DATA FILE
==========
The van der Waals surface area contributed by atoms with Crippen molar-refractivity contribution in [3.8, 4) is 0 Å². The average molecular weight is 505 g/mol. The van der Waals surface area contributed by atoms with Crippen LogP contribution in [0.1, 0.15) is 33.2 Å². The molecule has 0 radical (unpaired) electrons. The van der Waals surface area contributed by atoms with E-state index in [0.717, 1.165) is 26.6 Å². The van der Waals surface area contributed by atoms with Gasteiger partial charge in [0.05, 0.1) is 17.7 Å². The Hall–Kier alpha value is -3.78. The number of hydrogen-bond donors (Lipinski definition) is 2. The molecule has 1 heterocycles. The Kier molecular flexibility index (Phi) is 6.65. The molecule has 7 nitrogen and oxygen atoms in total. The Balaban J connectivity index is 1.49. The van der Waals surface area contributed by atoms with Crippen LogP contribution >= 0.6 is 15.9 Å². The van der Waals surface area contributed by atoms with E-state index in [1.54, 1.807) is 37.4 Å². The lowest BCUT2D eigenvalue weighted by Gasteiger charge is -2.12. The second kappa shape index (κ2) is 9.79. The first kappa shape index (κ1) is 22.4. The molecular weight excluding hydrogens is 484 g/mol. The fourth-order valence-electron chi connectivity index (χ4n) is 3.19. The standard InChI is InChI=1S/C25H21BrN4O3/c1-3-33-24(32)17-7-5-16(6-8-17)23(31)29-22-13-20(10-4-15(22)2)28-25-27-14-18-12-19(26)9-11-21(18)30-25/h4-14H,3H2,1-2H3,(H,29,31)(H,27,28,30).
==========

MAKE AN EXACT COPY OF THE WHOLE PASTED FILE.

The van der Waals surface area contributed by atoms with Crippen molar-refractivity contribution in [3.8, 4) is 0 Å². The average molecular weight is 505 g/mol. The van der Waals surface area contributed by atoms with Crippen LogP contribution in [0.1, 0.15) is 33.2 Å². The molecule has 0 radical (unpaired) electrons. The van der Waals surface area contributed by atoms with E-state index in [0.717, 1.165) is 26.6 Å². The van der Waals surface area contributed by atoms with Gasteiger partial charge in [0.05, 0.1) is 17.7 Å². The Hall–Kier alpha value is -3.78. The number of hydrogen-bond donors (Lipinski definition) is 2. The molecule has 1 heterocycles. The Kier molecular flexibility index (Phi) is 6.65. The molecule has 7 nitrogen and oxygen atoms in total. The Balaban J connectivity index is 1.49. The van der Waals surface area contributed by atoms with Crippen LogP contribution >= 0.6 is 15.9 Å². The van der Waals surface area contributed by atoms with E-state index in [1.54, 1.807) is 37.4 Å². The lowest BCUT2D eigenvalue weighted by Gasteiger charge is -2.12. The second kappa shape index (κ2) is 9.79. The first kappa shape index (κ1) is 22.4. The molecular weight excluding hydrogens is 484 g/mol. The fourth-order valence-electron chi connectivity index (χ4n) is 3.19. The standard InChI is InChI=1S/C25H21BrN4O3/c1-3-33-24(32)17-7-5-16(6-8-17)23(31)29-22-13-20(10-4-15(22)2)28-25-27-14-18-12-19(26)9-11-21(18)30-25/h4-14H,3H2,1-2H3,(H,29,31)(H,27,28,30).